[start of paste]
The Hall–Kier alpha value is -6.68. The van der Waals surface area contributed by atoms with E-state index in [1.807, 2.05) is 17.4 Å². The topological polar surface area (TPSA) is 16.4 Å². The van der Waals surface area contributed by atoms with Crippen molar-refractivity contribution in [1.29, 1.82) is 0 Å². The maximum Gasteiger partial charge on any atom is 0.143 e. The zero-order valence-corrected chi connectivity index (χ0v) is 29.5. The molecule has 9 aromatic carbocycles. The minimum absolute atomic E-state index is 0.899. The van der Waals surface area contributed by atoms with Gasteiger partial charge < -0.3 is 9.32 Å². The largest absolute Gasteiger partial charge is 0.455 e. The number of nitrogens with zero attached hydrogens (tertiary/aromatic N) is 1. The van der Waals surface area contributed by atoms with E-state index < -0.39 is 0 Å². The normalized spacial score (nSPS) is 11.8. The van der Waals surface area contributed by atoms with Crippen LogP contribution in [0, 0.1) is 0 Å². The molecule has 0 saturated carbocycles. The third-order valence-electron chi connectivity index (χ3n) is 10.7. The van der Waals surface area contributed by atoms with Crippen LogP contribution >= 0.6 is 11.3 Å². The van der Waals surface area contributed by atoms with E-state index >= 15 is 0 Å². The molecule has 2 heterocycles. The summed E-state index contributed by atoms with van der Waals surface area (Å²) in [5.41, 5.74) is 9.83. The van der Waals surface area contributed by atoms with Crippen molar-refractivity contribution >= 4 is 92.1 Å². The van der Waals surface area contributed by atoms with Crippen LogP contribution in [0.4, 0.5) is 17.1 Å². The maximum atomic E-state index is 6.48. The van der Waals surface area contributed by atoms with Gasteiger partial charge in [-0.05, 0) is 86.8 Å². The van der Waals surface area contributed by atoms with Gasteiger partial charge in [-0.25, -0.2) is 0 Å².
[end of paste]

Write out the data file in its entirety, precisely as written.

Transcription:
The Hall–Kier alpha value is -6.68. The van der Waals surface area contributed by atoms with E-state index in [1.807, 2.05) is 17.4 Å². The topological polar surface area (TPSA) is 16.4 Å². The van der Waals surface area contributed by atoms with Crippen molar-refractivity contribution in [1.29, 1.82) is 0 Å². The maximum Gasteiger partial charge on any atom is 0.143 e. The zero-order valence-corrected chi connectivity index (χ0v) is 29.5. The molecule has 9 aromatic carbocycles. The minimum absolute atomic E-state index is 0.899. The van der Waals surface area contributed by atoms with Gasteiger partial charge < -0.3 is 9.32 Å². The largest absolute Gasteiger partial charge is 0.455 e. The number of nitrogens with zero attached hydrogens (tertiary/aromatic N) is 1. The van der Waals surface area contributed by atoms with E-state index < -0.39 is 0 Å². The normalized spacial score (nSPS) is 11.8. The van der Waals surface area contributed by atoms with Crippen LogP contribution in [0, 0.1) is 0 Å². The molecule has 0 saturated carbocycles. The third-order valence-electron chi connectivity index (χ3n) is 10.7. The van der Waals surface area contributed by atoms with Crippen LogP contribution >= 0.6 is 11.3 Å². The van der Waals surface area contributed by atoms with E-state index >= 15 is 0 Å². The molecule has 2 heterocycles. The summed E-state index contributed by atoms with van der Waals surface area (Å²) in [5.41, 5.74) is 9.83. The van der Waals surface area contributed by atoms with Crippen molar-refractivity contribution >= 4 is 92.1 Å². The van der Waals surface area contributed by atoms with Crippen LogP contribution in [0.4, 0.5) is 17.1 Å². The maximum atomic E-state index is 6.48. The van der Waals surface area contributed by atoms with Gasteiger partial charge in [-0.05, 0) is 86.8 Å². The van der Waals surface area contributed by atoms with Gasteiger partial charge in [-0.25, -0.2) is 0 Å².